Streams

Test Scores Should Be Seen as a Teacher's Tool

Wednesday, August 14, 2013 - 04:00 AM

The first app I installed on my new iPhone is called “Core.” It’s a user-friendly catalog of the new Common Core standards that I have been weaving into my daily practice as a teacher.  It helps me but it is only one piece of the puzzle, not unlike the state test scores released last week.

The apps, the data, the scores are means to an end and we have to, as teachers, keep our eyes on the ultimate goal: challenging our students to learn to the best of their abilities.

I, for one, will use every tool available to make that happen.

I’ve used the Core app to keep my lesson planning relevant to the benchmarks set for students.  Although most school’s intense test preparation begins four to six weeks before the test, I find myself thinking about the state tests every day. Using the Common Core in my lesson planning is the best way I’ve been able to hold my students and myself accountable for increasingly high expectations.

That doesn’t mean I wasn’t shocked by last week’s release of New York’s test scores.  The scores at my school dropped a lot. My teacher-friends and I noted how every education official managed to both reassure families and chastise low-performing schools.

What really mattered, however, were the students themselves. When I analyzed test scores I think of each child. Last week I found myself reflecting on a year’s worth of writing projects and reading assessments compared against a quantitative number on my computer screen.

Something about this exercise simply felt wrong.

My students struggled, pushed themselves, failed and excelled each in a personal and unique way. And yet, all fitting on one page, I have a list of numbers that supposedly reflected the entire year’s work.

I believe in benchmarks. I think it’s good for students to know what skills and concepts they have to master in order to advance to the next grade. But my inner dialogue continues. What do the test results really mean, and what can I learn from them?

I’m beginning to think test results matter because they are telling us all that school has gotten harder.  Common Core standards are pushing us to reach higher.  It is our duty to teach the basic principles of reading, writing, speaking and listening. Standards for college and career readiness are being infused into classrooms for a reason. The world today demands every citizen have these critical thinking skills as adults.

Back to my Core app on my phone. It is  my job to use it -- and the test scores -- to figure out how to teach Common Core standards to each and every one of my kids.

Contributors:

Brian Pew

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Comments [5]

A NYC Teacher

CM: All of the questions you raised are valid. I would love to be able to answer them, but as I explained in my earlier post, no information is provided to us aside from the score. The kids should get the entire test back so that it can be reviewed and used as a learning tool. I am sure there are also many mistakes made in scoring that go unchecked because the tests are never allowed to be seen. That is probably why they don't provide them. If kids, patents, teachers, etc began comparing the way tests were graded, tons of inconsistencies would be found and Pandora's box would be opened.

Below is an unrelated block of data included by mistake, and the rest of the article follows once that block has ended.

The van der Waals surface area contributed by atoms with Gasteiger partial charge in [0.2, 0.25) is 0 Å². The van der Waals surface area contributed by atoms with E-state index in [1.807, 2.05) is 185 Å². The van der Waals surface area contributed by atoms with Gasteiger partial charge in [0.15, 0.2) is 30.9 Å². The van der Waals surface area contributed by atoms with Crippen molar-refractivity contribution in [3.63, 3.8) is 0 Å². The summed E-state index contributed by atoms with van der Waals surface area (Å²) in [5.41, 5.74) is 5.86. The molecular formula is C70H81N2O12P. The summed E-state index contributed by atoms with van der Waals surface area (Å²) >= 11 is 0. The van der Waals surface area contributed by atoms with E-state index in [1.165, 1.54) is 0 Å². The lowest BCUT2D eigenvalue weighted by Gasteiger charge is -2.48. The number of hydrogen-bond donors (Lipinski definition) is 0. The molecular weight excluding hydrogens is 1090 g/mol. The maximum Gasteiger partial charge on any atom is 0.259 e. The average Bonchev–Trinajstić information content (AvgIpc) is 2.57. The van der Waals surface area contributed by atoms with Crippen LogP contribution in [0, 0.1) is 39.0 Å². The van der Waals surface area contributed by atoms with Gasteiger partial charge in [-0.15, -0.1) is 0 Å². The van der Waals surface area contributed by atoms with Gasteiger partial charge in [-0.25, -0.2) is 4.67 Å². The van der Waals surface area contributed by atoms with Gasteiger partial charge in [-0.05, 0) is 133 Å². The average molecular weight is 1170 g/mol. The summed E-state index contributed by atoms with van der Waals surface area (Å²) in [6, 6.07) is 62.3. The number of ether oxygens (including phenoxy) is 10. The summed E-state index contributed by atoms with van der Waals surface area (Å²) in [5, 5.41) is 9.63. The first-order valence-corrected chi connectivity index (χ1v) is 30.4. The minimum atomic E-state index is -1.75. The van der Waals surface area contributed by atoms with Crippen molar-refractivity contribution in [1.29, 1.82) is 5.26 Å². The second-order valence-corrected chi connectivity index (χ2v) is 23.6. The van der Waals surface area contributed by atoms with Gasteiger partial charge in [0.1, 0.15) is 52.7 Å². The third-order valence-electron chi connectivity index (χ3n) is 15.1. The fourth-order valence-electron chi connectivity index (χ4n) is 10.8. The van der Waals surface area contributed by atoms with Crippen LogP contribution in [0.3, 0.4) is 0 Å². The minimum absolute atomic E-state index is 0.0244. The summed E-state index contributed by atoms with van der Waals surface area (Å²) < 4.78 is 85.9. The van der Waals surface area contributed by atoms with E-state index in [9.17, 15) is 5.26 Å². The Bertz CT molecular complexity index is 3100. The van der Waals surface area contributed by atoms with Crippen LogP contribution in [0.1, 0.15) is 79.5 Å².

Aug. 21 2013 09:06 PM
CM from NYC

In response to the comment about the specific test results not being available to teachers - what is the purpose to this? I assume each question is deliberately formulated to get at a specific topic/idea/subject and at least giving the specifics on what those results are would be helpful for teachers, administrators, parents & students – e.g, what are the students struggling with and excelling in? While I can understand not releasing the specific test questions, I don’t understand not releasing this type of information. Why is it this way?

Aug. 16 2013 10:03 AM
Karin

Completely agree with "A NYC Teacher." The test is meaningless if we can't examine the data. To give a test and then never see it again is just wrong and no good teacher would ever put that into practice.

Aug. 14 2013 07:58 PM
Karin

Completely agree with "A NYC Teacher." The test is meaningless if we can't examine the data. To give a test and then never see it again is just wrong and no good teacher would ever put that into practice.

Aug. 14 2013 07:42 PM
A NYC Teacher

I think it would be great if the tests COULD be used as a teaching tool, but with the way things are now, I don't see how they could be. The only information we receive from the state is the total score. Kids spend 3 days taking that test and they never see it again. If I give a classroom test, the purpose of it is to assess what my students have and have not mastered. At the same time, those tests can be used as a teaching tool. For example, if I see that the class or a group of students did particularly poorly on a given section of the exam, I can revisit those topics or skills. With the state exam, it's all a mystery. Two students could receive the exact same overall score, but have entirely different skill sets, different strengths and weaknesses. One student may have bombed the essay because he couldn't finish it in time and only wrote a paragraph. Another student could have done poorly (or well) for an entirely different reason. These tests are not meant to teach anything. They are meant as a way to compile statistics that po,iticians and other high ups can use to suit their own agendas.

Aug. 14 2013 04:58 PM

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